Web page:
Cork City Council spending almost €1m in interest payments on land loans

Cork City Council spending almost €1m in interest payments on land loans

CORK City Council has spent almost €3 million in interest payments servicing the debts associated with massive landbanks in the city centre since 2013.

The payments concern seven plots of land throughout the city, with the local authority liable for interest payments on central government loans prior to commencing development on the sites.

The local authority may also be subject to further payments if ground isn't broken on developments on the sites by the end of the year, potentially hitting the local authority with millions in repayments each year under rules from the Housing Finance Agency.

The sites include the Gerald Griffin Street site which recently saw the start of development, as well as major plots of land at Nash's Boreen, Na Piarsaigh and several other city locations.

In total, the local authority has spent €2,829,059 in interest servicing loans worth more than €34 million.

Fianna Fáil councillor Seán Martin slammed the current situation, describing it as 'farcical.'

Mr Martin hit out at central government policy which saw local authorities purchase vast amounts of land to commence development prior to the economic collapse.

When central government funds and grants dried up, the local authorities were left footing the bill, he said.

"It is farcical," he said.

"If work doesn't start on some more of these lands by the end of the year, we will be looking at an average of €2 million in principle and interest. From 2013 to 2016, Cork City Council spent €2.89 million in interest payments on these lands, which have been lying idle."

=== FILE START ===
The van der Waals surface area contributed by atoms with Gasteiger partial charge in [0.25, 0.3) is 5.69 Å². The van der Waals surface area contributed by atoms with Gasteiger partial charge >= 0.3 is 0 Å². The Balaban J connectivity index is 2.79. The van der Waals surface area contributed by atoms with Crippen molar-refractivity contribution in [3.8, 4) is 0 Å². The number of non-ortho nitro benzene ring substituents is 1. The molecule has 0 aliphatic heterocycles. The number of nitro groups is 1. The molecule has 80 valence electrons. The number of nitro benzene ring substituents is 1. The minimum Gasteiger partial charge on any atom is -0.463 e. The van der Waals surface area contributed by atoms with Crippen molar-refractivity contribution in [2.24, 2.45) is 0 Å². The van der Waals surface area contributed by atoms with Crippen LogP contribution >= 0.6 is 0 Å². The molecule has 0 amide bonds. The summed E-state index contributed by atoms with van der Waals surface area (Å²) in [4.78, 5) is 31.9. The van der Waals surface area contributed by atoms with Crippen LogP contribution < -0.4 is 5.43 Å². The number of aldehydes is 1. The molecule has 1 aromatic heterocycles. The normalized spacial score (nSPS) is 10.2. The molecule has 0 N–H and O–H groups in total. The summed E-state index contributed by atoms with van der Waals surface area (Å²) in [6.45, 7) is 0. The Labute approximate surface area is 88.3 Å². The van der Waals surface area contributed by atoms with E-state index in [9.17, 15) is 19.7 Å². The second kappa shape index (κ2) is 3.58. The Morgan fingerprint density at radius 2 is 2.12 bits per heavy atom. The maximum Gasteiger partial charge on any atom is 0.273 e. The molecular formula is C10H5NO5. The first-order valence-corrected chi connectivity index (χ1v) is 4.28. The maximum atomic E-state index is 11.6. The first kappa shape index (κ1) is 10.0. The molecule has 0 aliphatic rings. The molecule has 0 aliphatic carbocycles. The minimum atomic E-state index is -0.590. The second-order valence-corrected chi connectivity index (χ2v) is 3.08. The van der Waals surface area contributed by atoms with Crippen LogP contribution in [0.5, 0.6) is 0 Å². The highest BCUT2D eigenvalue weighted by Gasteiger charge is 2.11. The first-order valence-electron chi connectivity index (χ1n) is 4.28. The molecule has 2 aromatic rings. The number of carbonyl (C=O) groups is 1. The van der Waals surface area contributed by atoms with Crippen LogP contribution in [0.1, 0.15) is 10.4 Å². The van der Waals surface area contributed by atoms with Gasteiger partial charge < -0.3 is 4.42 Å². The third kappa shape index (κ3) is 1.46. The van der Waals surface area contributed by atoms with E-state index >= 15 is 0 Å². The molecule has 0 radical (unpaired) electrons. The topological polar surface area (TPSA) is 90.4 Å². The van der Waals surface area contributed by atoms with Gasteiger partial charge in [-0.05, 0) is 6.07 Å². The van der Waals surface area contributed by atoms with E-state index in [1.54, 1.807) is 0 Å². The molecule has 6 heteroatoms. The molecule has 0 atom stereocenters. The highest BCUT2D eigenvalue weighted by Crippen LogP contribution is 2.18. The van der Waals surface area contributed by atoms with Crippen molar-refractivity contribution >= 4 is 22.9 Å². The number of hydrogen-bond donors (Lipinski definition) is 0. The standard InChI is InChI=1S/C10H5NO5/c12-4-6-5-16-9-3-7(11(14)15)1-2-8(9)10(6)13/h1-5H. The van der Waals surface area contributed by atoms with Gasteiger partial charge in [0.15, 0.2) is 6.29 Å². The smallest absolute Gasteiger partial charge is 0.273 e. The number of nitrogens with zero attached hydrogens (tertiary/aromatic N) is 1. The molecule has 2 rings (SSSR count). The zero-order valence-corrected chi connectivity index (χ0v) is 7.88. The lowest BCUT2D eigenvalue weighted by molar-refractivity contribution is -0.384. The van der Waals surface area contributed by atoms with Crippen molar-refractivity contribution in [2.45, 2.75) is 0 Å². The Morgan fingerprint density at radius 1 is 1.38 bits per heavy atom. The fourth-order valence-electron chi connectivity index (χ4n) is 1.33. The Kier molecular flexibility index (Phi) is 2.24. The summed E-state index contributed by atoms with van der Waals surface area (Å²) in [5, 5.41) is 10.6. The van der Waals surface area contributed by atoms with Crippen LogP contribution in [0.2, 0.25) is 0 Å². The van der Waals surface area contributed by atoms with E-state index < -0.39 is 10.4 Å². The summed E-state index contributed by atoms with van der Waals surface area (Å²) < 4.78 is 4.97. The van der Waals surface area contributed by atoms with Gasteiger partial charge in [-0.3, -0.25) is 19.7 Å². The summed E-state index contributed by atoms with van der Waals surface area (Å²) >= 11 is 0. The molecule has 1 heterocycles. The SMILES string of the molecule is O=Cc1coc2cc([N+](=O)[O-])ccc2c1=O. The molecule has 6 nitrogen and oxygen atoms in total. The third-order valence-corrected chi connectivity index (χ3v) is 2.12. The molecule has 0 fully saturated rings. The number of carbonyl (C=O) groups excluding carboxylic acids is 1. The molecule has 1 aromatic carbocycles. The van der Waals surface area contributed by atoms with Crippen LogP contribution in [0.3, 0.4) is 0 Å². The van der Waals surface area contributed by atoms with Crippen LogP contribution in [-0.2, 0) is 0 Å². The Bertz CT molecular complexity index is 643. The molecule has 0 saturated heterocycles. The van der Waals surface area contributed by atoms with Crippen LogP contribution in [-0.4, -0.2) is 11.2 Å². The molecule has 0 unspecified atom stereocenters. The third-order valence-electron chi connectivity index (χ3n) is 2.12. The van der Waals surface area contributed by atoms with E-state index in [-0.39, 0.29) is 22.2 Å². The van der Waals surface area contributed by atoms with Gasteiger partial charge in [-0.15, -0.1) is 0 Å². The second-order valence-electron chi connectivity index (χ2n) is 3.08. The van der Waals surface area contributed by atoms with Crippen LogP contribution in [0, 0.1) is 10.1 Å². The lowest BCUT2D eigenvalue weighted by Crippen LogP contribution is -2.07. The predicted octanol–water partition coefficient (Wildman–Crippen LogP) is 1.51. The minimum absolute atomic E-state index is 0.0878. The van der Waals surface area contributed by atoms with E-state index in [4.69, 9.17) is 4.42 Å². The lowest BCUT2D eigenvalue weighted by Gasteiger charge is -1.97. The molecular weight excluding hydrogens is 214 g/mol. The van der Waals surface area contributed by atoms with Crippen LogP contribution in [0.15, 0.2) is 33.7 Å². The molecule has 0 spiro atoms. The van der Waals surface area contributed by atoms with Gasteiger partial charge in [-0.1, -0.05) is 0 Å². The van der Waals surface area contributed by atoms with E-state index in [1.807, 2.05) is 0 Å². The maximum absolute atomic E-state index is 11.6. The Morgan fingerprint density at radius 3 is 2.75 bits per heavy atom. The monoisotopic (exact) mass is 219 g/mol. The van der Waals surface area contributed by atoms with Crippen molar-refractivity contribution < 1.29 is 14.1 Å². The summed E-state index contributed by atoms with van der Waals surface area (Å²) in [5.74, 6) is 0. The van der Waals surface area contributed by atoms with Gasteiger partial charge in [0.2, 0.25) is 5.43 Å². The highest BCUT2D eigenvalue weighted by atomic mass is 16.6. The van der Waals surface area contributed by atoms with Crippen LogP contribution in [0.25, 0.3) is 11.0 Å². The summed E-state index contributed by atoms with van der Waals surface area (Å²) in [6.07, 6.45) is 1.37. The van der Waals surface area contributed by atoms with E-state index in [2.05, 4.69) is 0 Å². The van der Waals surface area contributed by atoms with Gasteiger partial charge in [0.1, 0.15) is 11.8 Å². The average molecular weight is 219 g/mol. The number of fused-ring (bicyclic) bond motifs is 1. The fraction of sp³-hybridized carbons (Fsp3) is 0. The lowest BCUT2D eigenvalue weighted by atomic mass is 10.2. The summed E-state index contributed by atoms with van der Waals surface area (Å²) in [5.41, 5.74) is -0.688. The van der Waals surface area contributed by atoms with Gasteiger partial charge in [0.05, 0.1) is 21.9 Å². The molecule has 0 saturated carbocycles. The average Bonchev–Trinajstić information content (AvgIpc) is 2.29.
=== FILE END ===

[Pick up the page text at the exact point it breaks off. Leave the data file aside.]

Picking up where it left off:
The landbanks in question include the Old Whitechurch Road site which is the subject of significant government investment in a bid to deliver social housing to the city.

Some €9.98 million has been earmarked for the development of the site under the Local Infrastructure Housing Activation Fund (LIHAF), including €2.5 million from Cork City Council.

This is in addition to a further €11.6 million in LIHAF funding earmarked for the development of the city's docklands.

Mr Martin said, "If we turn the sod on the Old Whitechurch Road project by the end of the year, we are back down to just interest payments instead of the principle on these farcical debts."

The situation is exacerbated by the ongoing rates revaluation nationally, he added.

"Nationally, we are missing out on €25 million in rates from properties which have yet to be revalued. No business would operate in that manner and that money could be used against these debts."

The matter was raised at last night's meeting of Cork City Council, with Mr Martin and several others calling on city officials to seek debt forgiveness in relation to housing projects.

Officials from the city's finance department confirmed that the intention is that work will start on a number of the sites in question before the end of the year in order to minimise the monies owed.

A spokesperson also said that the local authority is 'continually in contact'

with government agencies in relation to debt forgiveness, though it has not yet been successful.

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